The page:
A recent poll indicates a widespread lack of knowledge in New Zealand about the Holocaust, raising questions for educators and others.
An awareness of the Holocaust has been with me from a very young age. An aunt married a Polish Jewish survivor. Among their friends, when I was a child, was the beautiful young Zosia Galler (who became the mother of esteemed intensive-care specialists, Aucklanders Dr Les Galler MNZM and Dr David Galler). The story Zosia told my mother, who told me, is recounted in her memoirs, As It Was.
Every story of a survivor is a story of multiple losses, hazards, luck, chance, infinite suffering and endurance. Zosia was a teen r who lived a comfortable, middle-class life before the German occupation, her father's murder in front of her, her hellish transport to Auschwitz, and her mother's death, after Dr Josef Mengele's sadistic amputation of her gangrenous foot without anaesthetic.
Zosia recounted an SS woman officer coming to the barracks, holding a white-bread meat sandwich. She held it out to the starving Zosia. When Zosia moved hesitantly towards it, she beat her savagely and fed it to her dog. That is one of the drivers of my advocacy for children.
I've known a number of survivors in Auckland, some hidden as children by Christians, and others survivors of concentration camps.
Our son, Gerard, married in Melbourne. Three of his wife's aunts, as children, were in Auschwitz. One was murdered there. The Russian liberators took photos of the few children still alive in January 1945. Eva, then about 13, looks like a haggard old woman. Eva Slonim is still alive, the elegant, haunted, matriarch of a large family. Her memoir, Gazing At The Stars, is, like Elie Wiesel's Night, a wrenching memoir of a child survivor.
The History Channel shows images of skeletal corpses, or families on the "selection" platform, we knowing what they did not, that they will die in hours. I struggle to look, but I do, to somehow acknowledge them.
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Despite the availability of so much documentary material, Holocaust denial, revisionism, diminution and even ridicule, is worrying. Years ago I challenged on radio the Holocaust denier, David Irving. In Auckland, a woman accused him of misrepresenting the Holocaust. She had escaped the Warsaw Ghetto. He turned on her savagely and said the worst she'd suffered was having to peel potatoes. This woman, Alice Newman, recently recorded her testimony in the superb Shadows of Shoah series.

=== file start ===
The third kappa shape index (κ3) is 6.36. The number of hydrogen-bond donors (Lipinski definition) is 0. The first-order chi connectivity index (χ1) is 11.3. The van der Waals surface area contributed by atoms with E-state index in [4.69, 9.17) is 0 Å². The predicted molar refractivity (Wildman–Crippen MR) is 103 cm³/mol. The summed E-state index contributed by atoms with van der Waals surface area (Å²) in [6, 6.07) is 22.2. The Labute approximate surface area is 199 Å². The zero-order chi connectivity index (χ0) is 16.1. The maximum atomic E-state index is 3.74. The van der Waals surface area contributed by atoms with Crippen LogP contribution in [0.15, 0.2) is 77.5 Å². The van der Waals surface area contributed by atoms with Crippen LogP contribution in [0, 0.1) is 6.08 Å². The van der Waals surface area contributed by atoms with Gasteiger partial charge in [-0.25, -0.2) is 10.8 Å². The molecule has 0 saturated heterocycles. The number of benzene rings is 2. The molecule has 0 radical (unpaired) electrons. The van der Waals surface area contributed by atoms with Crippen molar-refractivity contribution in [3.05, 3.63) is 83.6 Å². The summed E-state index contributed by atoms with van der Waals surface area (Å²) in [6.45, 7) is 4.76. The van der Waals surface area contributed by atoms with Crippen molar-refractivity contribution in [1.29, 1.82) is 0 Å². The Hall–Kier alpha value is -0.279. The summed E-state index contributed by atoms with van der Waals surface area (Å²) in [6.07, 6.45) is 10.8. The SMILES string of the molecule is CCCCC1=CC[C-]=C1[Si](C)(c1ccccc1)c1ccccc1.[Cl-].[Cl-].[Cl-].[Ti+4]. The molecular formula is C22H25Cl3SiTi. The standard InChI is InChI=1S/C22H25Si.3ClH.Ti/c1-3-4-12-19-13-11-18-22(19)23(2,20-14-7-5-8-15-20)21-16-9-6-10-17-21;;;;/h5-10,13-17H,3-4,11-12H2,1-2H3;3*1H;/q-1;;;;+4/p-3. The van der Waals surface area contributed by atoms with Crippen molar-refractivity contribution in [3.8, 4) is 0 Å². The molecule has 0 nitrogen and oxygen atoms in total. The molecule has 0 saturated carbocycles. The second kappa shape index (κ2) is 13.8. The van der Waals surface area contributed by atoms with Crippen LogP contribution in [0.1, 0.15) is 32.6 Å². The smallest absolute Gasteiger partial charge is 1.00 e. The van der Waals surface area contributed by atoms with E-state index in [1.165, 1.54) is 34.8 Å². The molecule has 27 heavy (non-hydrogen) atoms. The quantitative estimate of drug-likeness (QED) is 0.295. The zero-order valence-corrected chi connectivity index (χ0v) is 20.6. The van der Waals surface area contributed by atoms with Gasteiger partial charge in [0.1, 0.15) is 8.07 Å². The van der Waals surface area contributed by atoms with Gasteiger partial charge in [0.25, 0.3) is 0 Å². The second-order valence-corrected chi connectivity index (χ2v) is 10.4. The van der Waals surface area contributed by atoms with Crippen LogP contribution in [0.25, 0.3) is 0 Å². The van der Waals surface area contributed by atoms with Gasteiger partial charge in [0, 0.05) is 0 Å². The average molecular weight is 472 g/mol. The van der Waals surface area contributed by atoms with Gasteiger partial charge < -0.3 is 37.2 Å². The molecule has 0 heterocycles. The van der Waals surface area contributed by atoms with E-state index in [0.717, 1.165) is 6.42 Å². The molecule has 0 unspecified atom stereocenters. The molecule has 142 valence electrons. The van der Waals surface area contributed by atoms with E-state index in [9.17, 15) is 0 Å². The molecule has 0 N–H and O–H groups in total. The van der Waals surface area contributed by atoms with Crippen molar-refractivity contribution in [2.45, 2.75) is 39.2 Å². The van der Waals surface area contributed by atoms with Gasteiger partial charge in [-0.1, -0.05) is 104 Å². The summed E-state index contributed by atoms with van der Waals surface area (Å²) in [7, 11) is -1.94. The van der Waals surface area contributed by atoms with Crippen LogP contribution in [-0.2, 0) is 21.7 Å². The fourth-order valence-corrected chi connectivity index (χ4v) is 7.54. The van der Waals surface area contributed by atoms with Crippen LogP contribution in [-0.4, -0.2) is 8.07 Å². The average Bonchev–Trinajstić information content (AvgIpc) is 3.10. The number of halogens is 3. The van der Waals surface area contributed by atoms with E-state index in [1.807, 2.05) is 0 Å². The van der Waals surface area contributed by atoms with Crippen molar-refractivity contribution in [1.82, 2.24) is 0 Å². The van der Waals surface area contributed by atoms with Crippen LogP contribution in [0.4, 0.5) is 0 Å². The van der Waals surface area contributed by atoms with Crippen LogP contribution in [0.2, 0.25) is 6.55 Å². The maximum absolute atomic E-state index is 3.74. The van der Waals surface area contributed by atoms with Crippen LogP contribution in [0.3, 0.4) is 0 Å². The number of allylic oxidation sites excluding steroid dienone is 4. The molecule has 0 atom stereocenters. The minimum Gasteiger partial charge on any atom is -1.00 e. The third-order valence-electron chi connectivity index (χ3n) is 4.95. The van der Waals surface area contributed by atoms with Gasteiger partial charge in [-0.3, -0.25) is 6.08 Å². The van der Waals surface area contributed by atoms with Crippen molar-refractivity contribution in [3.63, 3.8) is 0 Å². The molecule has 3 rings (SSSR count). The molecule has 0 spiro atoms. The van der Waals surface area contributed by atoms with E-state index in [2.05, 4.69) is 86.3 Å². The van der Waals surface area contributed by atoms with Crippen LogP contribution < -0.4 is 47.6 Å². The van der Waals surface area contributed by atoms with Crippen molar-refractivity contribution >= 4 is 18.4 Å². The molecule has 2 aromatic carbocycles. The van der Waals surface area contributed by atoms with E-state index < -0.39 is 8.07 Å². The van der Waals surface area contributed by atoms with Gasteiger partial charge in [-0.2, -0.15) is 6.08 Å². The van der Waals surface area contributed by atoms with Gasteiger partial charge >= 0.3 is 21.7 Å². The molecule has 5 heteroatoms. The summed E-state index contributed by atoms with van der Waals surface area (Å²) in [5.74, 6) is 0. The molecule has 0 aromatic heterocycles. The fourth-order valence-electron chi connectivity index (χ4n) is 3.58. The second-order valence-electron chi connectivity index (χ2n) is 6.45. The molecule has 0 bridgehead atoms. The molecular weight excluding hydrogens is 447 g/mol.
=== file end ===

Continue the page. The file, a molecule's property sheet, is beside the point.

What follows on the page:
There seems to be a hunger to shake off the burden of the Holocaust, the culmination of "the longest hatred", the hatred of Jews. We are hated for apparently possessing "white privilege". Paradoxically, white supremacists don't see us as white, but as working to destroy the white race. That hatred, from left and right, spews out of comment threads in some media websites beneath virtually any item about Jews. Comments include conspiracy madness, slurs and "jokes", frequently about gas. And these comments, from apparently normal New Zealanders, are rewarded with applauding, laughing emojis by other New Zealanders. This just months after Christchurch. Are they ignorant and don't know what it is they mock, or morally bankrupt, because they do know?
The Children's Holocaust exhibition at Auckland Central Library is imaginative in its use of a million and a half buttons to represent the million and a half children, mostly Jewish, who were murdered.
I honour those I know for the dignified, productive lives they have lived since that hell, never demanding special consideration; wishing only that we know and remember.
• Dame Lesley Max is a member of the Auckland Jewish Community.